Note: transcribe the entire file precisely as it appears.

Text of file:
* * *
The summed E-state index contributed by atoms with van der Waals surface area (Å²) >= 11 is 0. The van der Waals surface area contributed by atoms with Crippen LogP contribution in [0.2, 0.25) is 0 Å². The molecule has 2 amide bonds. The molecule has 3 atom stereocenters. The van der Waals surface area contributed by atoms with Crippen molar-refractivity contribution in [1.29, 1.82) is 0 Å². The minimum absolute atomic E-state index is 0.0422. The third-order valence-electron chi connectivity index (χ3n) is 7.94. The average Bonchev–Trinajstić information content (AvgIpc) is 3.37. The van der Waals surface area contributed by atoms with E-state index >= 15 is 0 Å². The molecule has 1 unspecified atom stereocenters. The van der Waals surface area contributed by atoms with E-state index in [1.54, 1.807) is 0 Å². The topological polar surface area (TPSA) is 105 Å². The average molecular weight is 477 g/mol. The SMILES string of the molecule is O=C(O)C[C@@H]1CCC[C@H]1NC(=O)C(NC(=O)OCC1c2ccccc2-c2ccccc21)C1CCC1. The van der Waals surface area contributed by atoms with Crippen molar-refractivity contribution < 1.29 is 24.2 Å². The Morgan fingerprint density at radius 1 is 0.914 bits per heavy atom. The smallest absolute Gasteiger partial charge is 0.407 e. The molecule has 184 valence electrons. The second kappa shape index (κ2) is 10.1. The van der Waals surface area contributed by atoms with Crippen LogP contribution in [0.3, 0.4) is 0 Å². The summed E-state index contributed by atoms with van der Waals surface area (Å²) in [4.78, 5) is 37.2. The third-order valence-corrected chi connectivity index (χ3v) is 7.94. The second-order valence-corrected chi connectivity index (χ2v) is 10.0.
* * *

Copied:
The summed E-state index contributed by atoms with van der Waals surface area (Å²) >= 11 is 0. The van der Waals surface area contributed by atoms with Crippen LogP contribution in [0.2, 0.25) is 0 Å². The molecule has 2 amide bonds. The molecule has 3 atom stereocenters. The van der Waals surface area contributed by atoms with Crippen molar-refractivity contribution in [1.29, 1.82) is 0 Å². The minimum absolute atomic E-state index is 0.0422. The third-order valence-electron chi connectivity index (χ3n) is 7.94. The average Bonchev–Trinajstić information content (AvgIpc) is 3.37. The van der Waals surface area contributed by atoms with E-state index >= 15 is 0 Å². The molecule has 1 unspecified atom stereocenters. The van der Waals surface area contributed by atoms with E-state index in [1.54, 1.807) is 0 Å². The topological polar surface area (TPSA) is 105 Å². The average molecular weight is 477 g/mol. The SMILES string of the molecule is O=C(O)C[C@@H]1CCC[C@H]1NC(=O)C(NC(=O)OCC1c2ccccc2-c2ccccc21)C1CCC1. The van der Waals surface area contributed by atoms with Crippen molar-refractivity contribution < 1.29 is 24.2 Å². The Morgan fingerprint density at radius 1 is 0.914 bits per heavy atom. The smallest absolute Gasteiger partial charge is 0.407 e. The molecule has 184 valence electrons. The second kappa shape index (κ2) is 10.1. The van der Waals surface area contributed by atoms with Crippen LogP contribution in [0.3, 0.4) is 0 Å². The summed E-state index contributed by atoms with van der Waals surface area (Å²) in [4.78, 5) is 37.2. The third-order valence-corrected chi connectivity index (χ3v) is 7.94. The second-order valence-corrected chi connectivity index (χ2v) is 10.0.